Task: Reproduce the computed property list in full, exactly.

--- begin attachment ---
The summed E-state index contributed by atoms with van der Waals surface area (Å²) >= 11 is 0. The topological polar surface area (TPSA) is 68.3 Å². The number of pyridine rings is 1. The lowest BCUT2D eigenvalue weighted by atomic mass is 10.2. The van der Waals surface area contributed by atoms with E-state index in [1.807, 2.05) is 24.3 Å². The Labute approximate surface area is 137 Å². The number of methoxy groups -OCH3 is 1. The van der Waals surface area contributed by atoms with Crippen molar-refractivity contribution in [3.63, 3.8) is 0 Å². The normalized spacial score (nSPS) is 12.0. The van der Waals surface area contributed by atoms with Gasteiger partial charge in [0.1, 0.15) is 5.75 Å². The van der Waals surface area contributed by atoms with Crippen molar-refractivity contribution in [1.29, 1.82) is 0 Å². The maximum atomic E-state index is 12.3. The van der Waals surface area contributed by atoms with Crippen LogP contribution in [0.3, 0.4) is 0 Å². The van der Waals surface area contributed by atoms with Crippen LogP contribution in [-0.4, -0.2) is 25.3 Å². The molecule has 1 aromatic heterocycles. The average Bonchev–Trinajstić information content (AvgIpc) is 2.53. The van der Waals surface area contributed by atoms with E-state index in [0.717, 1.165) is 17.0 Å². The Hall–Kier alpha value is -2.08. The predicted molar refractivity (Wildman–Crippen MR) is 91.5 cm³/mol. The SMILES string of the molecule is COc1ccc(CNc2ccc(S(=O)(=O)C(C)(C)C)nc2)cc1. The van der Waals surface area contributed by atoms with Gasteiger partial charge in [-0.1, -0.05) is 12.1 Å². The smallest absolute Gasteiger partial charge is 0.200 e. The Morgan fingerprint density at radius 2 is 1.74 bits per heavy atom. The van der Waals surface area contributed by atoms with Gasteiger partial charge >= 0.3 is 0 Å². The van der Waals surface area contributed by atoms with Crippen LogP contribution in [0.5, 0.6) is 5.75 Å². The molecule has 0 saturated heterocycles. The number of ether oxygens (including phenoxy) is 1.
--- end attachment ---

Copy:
The summed E-state index contributed by atoms with van der Waals surface area (Å²) >= 11 is 0. The topological polar surface area (TPSA) is 68.3 Å². The number of pyridine rings is 1. The lowest BCUT2D eigenvalue weighted by atomic mass is 10.2. The van der Waals surface area contributed by atoms with E-state index in [1.807, 2.05) is 24.3 Å². The Labute approximate surface area is 137 Å². The number of methoxy groups -OCH3 is 1. The van der Waals surface area contributed by atoms with Crippen molar-refractivity contribution in [3.63, 3.8) is 0 Å². The normalized spacial score (nSPS) is 12.0. The van der Waals surface area contributed by atoms with Gasteiger partial charge in [0.1, 0.15) is 5.75 Å². The van der Waals surface area contributed by atoms with Crippen molar-refractivity contribution in [1.29, 1.82) is 0 Å². The maximum atomic E-state index is 12.3. The van der Waals surface area contributed by atoms with Crippen LogP contribution in [0.3, 0.4) is 0 Å². The van der Waals surface area contributed by atoms with Crippen LogP contribution in [-0.4, -0.2) is 25.3 Å². The molecule has 1 aromatic heterocycles. The average Bonchev–Trinajstić information content (AvgIpc) is 2.53. The van der Waals surface area contributed by atoms with E-state index in [0.717, 1.165) is 17.0 Å². The Hall–Kier alpha value is -2.08. The predicted molar refractivity (Wildman–Crippen MR) is 91.5 cm³/mol. The SMILES string of the molecule is COc1ccc(CNc2ccc(S(=O)(=O)C(C)(C)C)nc2)cc1. The van der Waals surface area contributed by atoms with Gasteiger partial charge in [-0.1, -0.05) is 12.1 Å². The smallest absolute Gasteiger partial charge is 0.200 e. The Morgan fingerprint density at radius 2 is 1.74 bits per heavy atom. The van der Waals surface area contributed by atoms with Gasteiger partial charge >= 0.3 is 0 Å². The van der Waals surface area contributed by atoms with Crippen LogP contribution in [0.5, 0.6) is 5.75 Å². The molecule has 0 saturated heterocycles. The number of ether oxygens (including phenoxy) is 1.